The new Crosley car has been the dream of Powel Crosley Jr. for 30 years. Although it follows conventional automobile manufacturing practices in its mechanical design - except in size and weight - it is a transportation unit of entirely different conception which strikes out for itself to be used with respect and pride by people of moderate means for practical, comfortable transportation and recreation. It offers utility and secondary transportation to those who can and do afford anything from the lowest priced car in the general field today to the highest priced automobile made.
Quarter Ton Capacity
When used as a light commercial vehicle, one of the seats of the convertible coupe may be removed for added transportation space, offering a quarter ton conservative carrying capacity, ideal for delivery purposes in congested areas or suburban districts.
Specifications The Crosley Car
Wheel base, 80 inches; tread, 40 inches (same front and rear); tires, 4-1/4 by 12 inches (Goodrich); total length of car, 120 inches bumper to bumper; height, 56 inches from ground to top; road clearance, 7-1/2 inches, and weight, 925 pounds (with full load of fuel and oil and back-seat but without spare tire).
Motor Two cylinder - opposed light aviation-type four-cycle engine (Waukesha), (air-cooled by suction blower which is cast integral with flywheel); down-draft carburetor of special design (by Tillotson); generator direct drive off crankshaft in front of engine (no belts); conventional starter, distributor and other electrical equipment (Autolite); extra large bearings; bore, 3 inches; stroke, 2-3/4 inches; cubic inch displacement, 38.87 inches; lubrication, full pressure.
Transmission Three speeds forward and reverse (Warner); single plate clutch (Rockford); rear axle, (Spicer) full tape rollerbearings (Timken); wheels, (specially designed by Motor Wheel Corp.)
Note: The car features a direct drive from rubber mounted floating power plant through torque tube to the rear axle without use ol universal joints.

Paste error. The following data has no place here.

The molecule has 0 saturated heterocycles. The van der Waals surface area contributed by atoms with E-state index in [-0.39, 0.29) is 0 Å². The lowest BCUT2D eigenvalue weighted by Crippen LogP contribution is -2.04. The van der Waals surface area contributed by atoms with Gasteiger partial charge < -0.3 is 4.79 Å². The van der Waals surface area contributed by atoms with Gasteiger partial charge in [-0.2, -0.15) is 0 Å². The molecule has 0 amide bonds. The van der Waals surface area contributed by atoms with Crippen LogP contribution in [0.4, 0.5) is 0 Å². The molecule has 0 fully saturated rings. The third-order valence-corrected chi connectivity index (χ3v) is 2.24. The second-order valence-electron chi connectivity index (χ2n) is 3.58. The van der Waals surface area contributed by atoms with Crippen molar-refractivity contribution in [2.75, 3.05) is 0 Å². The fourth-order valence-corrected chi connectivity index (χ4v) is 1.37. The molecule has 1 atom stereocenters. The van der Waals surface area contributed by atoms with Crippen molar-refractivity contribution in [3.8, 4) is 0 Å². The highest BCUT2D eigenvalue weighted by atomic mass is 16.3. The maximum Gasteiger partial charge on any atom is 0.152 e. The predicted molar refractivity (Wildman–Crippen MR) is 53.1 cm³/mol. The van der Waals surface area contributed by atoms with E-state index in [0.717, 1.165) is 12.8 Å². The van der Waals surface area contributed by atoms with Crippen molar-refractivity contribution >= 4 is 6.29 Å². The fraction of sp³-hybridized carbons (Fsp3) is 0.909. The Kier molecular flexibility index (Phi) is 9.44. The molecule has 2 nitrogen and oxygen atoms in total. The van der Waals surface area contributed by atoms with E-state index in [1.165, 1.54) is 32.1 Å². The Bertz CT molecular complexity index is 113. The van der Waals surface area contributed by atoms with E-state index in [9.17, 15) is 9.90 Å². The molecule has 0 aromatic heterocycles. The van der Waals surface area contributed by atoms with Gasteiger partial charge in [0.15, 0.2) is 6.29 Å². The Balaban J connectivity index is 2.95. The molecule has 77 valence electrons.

Brakes Four-wheel mechanical brakes, cable operated.
Note: The brakes are a new development which has been proved by airplane manufacturers. Novel in that they have no riveted linings. They give more than twice the possible braking surface of ordinary neutral or two-shoe brakes and can be relined by simply removing wheel and inserting a length of brake lining in brake drums. Gives 350 degrees of braking (Hawley).
Springs-Front springs, semielliptic; rear springs, one-quarter elliptic, and rubber shackles and spring bearings.
Shock Absorbers Four Delco-Lovejoy.
Fuel TankCapacity, four gallons; oil, two quarts in crankcase.
Miscellaneous body by Murray, steering gear by Ross, safety glass, driver's seat adjustable, with ample leg-room throughout (designed by Crosley who is 6 feet, 4 inches); strongly constructed channel section frame.
Model Two-passenger convertible coupe or quarter-ton capacity commercial vehicle; four-passenger convertible de luxe sedan; choice of three color combinations: grey, yellow and blue, and all red wheels with large chromium hub-caps; top black.
Performance Top-speed, 50 miles per hour; recommended top cruising speed 40 to 45 miles per hour; expect to get 50 or more miles to the gallon, and excellent high climbing performance.